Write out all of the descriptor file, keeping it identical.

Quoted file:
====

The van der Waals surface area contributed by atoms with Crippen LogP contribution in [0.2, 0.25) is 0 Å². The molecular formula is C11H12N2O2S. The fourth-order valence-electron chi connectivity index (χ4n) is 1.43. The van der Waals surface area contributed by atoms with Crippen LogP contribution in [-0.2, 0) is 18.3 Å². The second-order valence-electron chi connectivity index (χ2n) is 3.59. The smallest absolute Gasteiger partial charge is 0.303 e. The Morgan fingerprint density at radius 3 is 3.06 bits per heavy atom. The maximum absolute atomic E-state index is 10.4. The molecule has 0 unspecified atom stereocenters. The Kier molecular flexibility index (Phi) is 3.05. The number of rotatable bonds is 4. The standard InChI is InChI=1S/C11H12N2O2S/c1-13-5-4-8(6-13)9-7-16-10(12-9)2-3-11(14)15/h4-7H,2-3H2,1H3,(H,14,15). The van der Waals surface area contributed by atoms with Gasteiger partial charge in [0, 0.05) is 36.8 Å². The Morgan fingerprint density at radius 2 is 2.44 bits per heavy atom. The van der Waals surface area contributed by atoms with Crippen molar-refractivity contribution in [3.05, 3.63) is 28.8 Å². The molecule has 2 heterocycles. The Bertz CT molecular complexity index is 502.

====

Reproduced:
The van der Waals surface area contributed by atoms with Crippen LogP contribution in [0.2, 0.25) is 0 Å². The molecular formula is C11H12N2O2S. The fourth-order valence-electron chi connectivity index (χ4n) is 1.43. The van der Waals surface area contributed by atoms with Crippen LogP contribution in [-0.2, 0) is 18.3 Å². The second-order valence-electron chi connectivity index (χ2n) is 3.59. The smallest absolute Gasteiger partial charge is 0.303 e. The Morgan fingerprint density at radius 3 is 3.06 bits per heavy atom. The maximum absolute atomic E-state index is 10.4. The molecule has 0 unspecified atom stereocenters. The Kier molecular flexibility index (Phi) is 3.05. The number of rotatable bonds is 4. The standard InChI is InChI=1S/C11H12N2O2S/c1-13-5-4-8(6-13)9-7-16-10(12-9)2-3-11(14)15/h4-7H,2-3H2,1H3,(H,14,15). The van der Waals surface area contributed by atoms with Gasteiger partial charge in [0, 0.05) is 36.8 Å². The Morgan fingerprint density at radius 2 is 2.44 bits per heavy atom. The van der Waals surface area contributed by atoms with Crippen molar-refractivity contribution in [3.05, 3.63) is 28.8 Å². The molecule has 2 heterocycles. The Bertz CT molecular complexity index is 502.